Recommended minutes to practice: 15 minutes a day
What to practice: C position piano warmup (piano and vocal), Old MacDonald, Twinkle Twinkle (piano and vocal), Night Begins to Shine
How to practice it most effectively: For the C position warmup, go one hand at a time, up and down the 5 finger scale, doing your best to connect between the notes. Keeping your fingers bent and really focusing on holding one note down until the next plays will help with this. When doing this warmup for your voice, play just piano first to hear it, then sing with your playing on the syllable “mah” or “moo”. Move from C position up through D, E, etc. so you can warm up your higher notes too. When singing higher, don’t push the sound out, rather let your tone become softer and gentler. Old MacDonald has LH in D position and RH in C position. The order of notes is: C-C-C-G-A-A-G-E-E-D-D-C, with RH doing E, D, and C, and LH doing G and A. Twinkle Twinkle has LH in F position and RH in D position. The notes are: C-C-G-G-A-A-G; F-F-E-E-D-D-C; G-G-F-F-E-E-D (x2); C-C-G-G-A-A-G; F-F-E-E-D-D-C. When the piano feels comfortable try singing along! Make sure you’re matching the same notes the piano plays with your voice.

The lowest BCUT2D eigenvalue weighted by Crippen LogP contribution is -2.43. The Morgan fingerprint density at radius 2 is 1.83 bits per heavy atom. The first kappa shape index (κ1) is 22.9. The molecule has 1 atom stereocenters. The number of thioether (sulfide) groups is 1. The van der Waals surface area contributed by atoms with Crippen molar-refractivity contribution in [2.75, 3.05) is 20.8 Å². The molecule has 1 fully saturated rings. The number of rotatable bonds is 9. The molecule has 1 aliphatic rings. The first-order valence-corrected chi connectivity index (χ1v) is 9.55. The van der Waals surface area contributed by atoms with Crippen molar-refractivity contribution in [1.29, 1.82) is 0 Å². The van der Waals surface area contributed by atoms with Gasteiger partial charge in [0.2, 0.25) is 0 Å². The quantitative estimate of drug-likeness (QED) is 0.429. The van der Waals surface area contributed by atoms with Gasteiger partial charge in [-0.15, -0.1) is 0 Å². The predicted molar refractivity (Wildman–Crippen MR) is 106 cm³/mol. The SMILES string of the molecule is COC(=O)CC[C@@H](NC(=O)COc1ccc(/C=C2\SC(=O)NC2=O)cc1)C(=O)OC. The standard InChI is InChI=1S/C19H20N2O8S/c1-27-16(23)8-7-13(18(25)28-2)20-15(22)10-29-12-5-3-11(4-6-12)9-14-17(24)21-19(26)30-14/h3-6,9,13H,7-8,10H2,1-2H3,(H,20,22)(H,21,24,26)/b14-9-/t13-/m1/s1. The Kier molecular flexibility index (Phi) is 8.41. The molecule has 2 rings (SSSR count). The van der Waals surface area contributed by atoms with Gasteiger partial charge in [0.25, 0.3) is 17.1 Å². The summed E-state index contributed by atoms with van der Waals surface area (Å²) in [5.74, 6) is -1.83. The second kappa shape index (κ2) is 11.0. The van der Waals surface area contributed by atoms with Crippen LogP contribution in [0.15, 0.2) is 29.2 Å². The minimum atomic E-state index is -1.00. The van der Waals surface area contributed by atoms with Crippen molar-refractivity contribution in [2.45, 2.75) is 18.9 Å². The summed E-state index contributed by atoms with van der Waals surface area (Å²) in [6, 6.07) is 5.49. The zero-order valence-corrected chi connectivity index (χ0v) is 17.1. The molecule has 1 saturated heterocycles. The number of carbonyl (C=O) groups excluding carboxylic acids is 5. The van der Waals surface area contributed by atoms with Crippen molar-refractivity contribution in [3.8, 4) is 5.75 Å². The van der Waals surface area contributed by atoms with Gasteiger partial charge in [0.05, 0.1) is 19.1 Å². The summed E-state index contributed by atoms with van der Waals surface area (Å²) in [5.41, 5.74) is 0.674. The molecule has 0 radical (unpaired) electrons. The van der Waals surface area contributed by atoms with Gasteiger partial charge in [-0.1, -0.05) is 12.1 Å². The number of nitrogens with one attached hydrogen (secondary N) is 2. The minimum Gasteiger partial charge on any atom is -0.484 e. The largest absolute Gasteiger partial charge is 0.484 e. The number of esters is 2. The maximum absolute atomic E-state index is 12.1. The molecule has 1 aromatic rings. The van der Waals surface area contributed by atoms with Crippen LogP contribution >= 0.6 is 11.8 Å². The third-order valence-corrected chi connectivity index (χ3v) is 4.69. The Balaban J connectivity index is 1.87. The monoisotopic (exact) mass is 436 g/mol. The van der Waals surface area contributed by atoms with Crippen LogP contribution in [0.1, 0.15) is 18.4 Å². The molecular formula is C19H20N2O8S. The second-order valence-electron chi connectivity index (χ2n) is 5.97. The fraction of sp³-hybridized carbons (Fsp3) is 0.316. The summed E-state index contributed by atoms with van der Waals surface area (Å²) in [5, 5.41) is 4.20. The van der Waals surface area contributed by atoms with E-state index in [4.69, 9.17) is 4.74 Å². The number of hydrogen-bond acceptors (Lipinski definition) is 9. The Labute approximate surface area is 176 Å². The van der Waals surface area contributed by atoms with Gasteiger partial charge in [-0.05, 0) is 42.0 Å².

For Night Begins to Shine, please use this Youtube link: https://www.youtube.com/watch?v=5I0G5rab_xQ Only go until 1:08, this is the first verse and chorus.
The Piano Adventures Primer Lesson Book can be found here: https://www.amazon.ca/Primer-Level-Lesson-Piano-Adventures/dp/1616770759/ref=sr_1_1?dchild=1&keywords=piano+adventures+primer+lesson&qid=1615747345&sr=8-1
Recommended minutes to practice: 15-20 minutes a day
What to practice: A major scale (hands separately 1st week, hands together 2nd week), Bye, Bye Love, Runaround Sue
How to practice it most effectively: In our A major scale, the fingering stays the same as other scales, the one difference is we are adding a G# to our F# and C#. In Bye, Bye Love, please also put that last second ending hands together. Notice how RH is mainly going back and forth between two different sixths. Just look at which note is on top (F or G) and move accordingly. For LH, use your bass clef sayings to help you find the notes. Spend a little more time on the chorus so it can feel just as flowing and comfortable as the verse. Please use written finger numbers since they are the easiest/best way to play what’s written. For Runaround Sue, please play RH up until bar 16, continuing to do the swing rhythm for eighth notes. Note how RH plays many intervals, and when it switches from one to the next there is typically one note that stays and one note that moves. Of course, always double check with your Every Good Boy Deserves Fudge and FACE sayings!